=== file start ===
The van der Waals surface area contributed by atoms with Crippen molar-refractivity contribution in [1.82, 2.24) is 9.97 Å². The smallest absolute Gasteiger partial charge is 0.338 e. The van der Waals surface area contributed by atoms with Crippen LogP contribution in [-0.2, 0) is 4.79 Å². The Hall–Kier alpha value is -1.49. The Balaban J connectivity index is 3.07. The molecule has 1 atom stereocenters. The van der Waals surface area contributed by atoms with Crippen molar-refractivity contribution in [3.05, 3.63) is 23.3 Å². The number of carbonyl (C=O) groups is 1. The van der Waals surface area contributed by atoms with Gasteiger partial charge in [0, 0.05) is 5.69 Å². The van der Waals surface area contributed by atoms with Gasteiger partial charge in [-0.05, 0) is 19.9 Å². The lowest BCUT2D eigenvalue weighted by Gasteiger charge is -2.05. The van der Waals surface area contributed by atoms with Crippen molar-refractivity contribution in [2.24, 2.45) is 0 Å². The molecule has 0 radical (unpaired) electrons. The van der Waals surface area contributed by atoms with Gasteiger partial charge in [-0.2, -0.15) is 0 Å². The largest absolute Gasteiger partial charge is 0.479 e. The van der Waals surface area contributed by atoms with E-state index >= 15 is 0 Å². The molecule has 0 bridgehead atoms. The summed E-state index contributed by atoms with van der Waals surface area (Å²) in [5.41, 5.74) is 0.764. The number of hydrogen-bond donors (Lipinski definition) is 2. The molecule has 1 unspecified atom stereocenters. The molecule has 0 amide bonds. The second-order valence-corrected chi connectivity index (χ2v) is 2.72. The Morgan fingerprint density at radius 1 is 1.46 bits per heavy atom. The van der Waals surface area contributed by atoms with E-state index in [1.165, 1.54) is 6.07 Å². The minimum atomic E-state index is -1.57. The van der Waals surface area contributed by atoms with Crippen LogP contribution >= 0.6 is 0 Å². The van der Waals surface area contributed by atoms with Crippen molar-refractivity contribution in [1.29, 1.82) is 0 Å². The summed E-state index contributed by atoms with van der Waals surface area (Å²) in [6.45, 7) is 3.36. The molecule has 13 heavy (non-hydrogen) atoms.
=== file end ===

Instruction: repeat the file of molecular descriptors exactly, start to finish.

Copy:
The van der Waals surface area contributed by atoms with Crippen molar-refractivity contribution in [1.82, 2.24) is 9.97 Å². The smallest absolute Gasteiger partial charge is 0.338 e. The van der Waals surface area contributed by atoms with Crippen LogP contribution in [-0.2, 0) is 4.79 Å². The Hall–Kier alpha value is -1.49. The Balaban J connectivity index is 3.07. The molecule has 1 atom stereocenters. The van der Waals surface area contributed by atoms with Crippen molar-refractivity contribution in [3.05, 3.63) is 23.3 Å². The number of carbonyl (C=O) groups is 1. The van der Waals surface area contributed by atoms with Gasteiger partial charge in [0, 0.05) is 5.69 Å². The van der Waals surface area contributed by atoms with Gasteiger partial charge in [-0.05, 0) is 19.9 Å². The lowest BCUT2D eigenvalue weighted by Gasteiger charge is -2.05. The van der Waals surface area contributed by atoms with Crippen molar-refractivity contribution in [2.24, 2.45) is 0 Å². The molecule has 0 radical (unpaired) electrons. The van der Waals surface area contributed by atoms with Gasteiger partial charge in [-0.2, -0.15) is 0 Å². The largest absolute Gasteiger partial charge is 0.479 e. The van der Waals surface area contributed by atoms with E-state index >= 15 is 0 Å². The molecule has 0 bridgehead atoms. The summed E-state index contributed by atoms with van der Waals surface area (Å²) in [5.41, 5.74) is 0.764. The number of hydrogen-bond donors (Lipinski definition) is 2. The molecule has 1 unspecified atom stereocenters. The molecule has 0 amide bonds. The second-order valence-corrected chi connectivity index (χ2v) is 2.72. The Morgan fingerprint density at radius 1 is 1.46 bits per heavy atom. The van der Waals surface area contributed by atoms with E-state index in [1.165, 1.54) is 6.07 Å². The minimum atomic E-state index is -1.57. The van der Waals surface area contributed by atoms with Crippen LogP contribution >= 0.6 is 0 Å². The van der Waals surface area contributed by atoms with Crippen molar-refractivity contribution in [1.29, 1.82) is 0 Å². The summed E-state index contributed by atoms with van der Waals surface area (Å²) in [6.45, 7) is 3.36. The molecule has 13 heavy (non-hydrogen) atoms.